Posted by: Sarah | October 9, 2009

And Miles To Go Before I Sleep

I’m terrified of having more than one child at once. But yet, in December, if not sooner, I’ll start taking Clomid. I’m not really sure of the stats of multiple births from Clomid, I just know it’s a bit higher than with unassisted conception. And if that doesn’t work, the hormone shots raise the probability of a multiple birth even higher, and if those don’t work… well, IVF is the last step and we’ve all heard of the Octomom.

Thing is, I’m friends with two sets of parents with twins. One was “natural,” for lack of a better term, the other was IVF. Watching those parents with those kids is daunting. None of the four of them seem to have enough hands at any one time to deal with their twins. I don’t denigrate their parenting abilities, far from it. I just watch them and wonder if I could that good a job, or will my kids be the kind on the 6 o’clock news some day?

Age, in this case, has nothing to do with it. Both sets or parents are older than Tim and I. And the twins are the first born. Tim and I are set up for kids, for the most part. We’re trying to have a few less debts to pay simply because day care is going to be so awfully expensive, but we’re old enough and secure enough and we own our own house, which I guess, is more than most couples just starting out.

I’ve also gotten the whole, “Relax, kids will happen,” speech. Nothing pisses me off more. (OK, well, there are lots of things that do, but the list is too long. We’ll just say it’s in the top 20.) Kids won’t happen. Not by themselves. My thyroid went on strike sometime in my 20’s leaving me with endometriosis and a wacked out endocrine system, I also caught every single infection and virus that was around to be caught. My hormones haven’t been right since college. Which means the only thing regulating my cycles was The Pill. And when I went off five years ago so we could start working on kids, the fit hit the shan, hormonally speaking. I’m not yet experiencing anxiety over it. I am trying to come to terms with never having kids, but I’m not freaking out over it. Occasionally, it’ll back up on me, though: for instance, with my nephew, Velociraptor who wasn’t planned at all for my sister. But he’s a precious human being and a little stinker. Sometimes, literally. Or sometimes, in church with all the little kids dressed in their Sunday Best and looking adorable. Sometimes, someone’s story will hit me in just the right spot and I’ll start bawling. But for the most part, it doesn’t affect my daily life. I never wanted to be 50 something for my kid’s high school graduation, but if I keep up my workout routine now, I at least won’t FEEL 50.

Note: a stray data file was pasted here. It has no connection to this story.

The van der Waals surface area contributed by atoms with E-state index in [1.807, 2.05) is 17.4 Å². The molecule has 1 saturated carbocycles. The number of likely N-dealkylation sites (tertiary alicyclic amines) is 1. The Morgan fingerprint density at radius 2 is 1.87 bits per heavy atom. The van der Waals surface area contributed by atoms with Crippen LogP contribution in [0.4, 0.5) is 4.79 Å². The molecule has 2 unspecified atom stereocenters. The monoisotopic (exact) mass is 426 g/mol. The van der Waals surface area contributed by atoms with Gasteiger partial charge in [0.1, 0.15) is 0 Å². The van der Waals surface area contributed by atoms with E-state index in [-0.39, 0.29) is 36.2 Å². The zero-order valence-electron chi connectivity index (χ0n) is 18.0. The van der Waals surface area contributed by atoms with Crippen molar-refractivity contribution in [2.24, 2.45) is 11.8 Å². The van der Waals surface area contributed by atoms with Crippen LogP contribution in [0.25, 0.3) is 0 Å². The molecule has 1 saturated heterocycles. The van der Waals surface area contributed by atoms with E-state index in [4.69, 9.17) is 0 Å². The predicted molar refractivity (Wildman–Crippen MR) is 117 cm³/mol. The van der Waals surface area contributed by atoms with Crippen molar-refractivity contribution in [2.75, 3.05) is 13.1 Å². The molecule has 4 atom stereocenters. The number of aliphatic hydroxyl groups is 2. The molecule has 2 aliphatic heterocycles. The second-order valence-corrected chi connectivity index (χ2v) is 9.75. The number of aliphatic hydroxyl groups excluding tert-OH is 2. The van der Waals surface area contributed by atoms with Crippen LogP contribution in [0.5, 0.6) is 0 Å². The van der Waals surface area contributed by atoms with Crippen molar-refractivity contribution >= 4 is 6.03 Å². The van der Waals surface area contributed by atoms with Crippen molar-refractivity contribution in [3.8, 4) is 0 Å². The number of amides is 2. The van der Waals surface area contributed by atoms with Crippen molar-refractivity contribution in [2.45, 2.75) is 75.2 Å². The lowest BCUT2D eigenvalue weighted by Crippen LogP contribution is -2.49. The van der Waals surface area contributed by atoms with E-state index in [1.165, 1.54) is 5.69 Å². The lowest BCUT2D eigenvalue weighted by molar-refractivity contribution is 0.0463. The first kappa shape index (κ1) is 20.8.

Maybe having kids later in life is a good thing. It’s a reminder that I’m going to have to live a lot longer so I can see my grandchildren grow up. It’s a goal to be able to be functional at an older age than my grandparents were. As long as my thyroid doesn’t kill me, that is. But then, there’s no reason for it to. They caught the malfunction early, earlier than in even my mother and grandmother, so it may not get as bad as it did for them. Maybe God’s purpose in not giving Tim and me children earlier was so that my thyroid problem could be found and treated to its fullest extent.

Tonight’s my day off from running, plus it’s raining cats and dogs. Tomorrow, Tim promised to go with me, at least to walk. So, I’ll probably walk with him with the dogs and then go for my run, taking pride in the fact that an asthmatic with thyroid issues and a bad back is running two and half miles.


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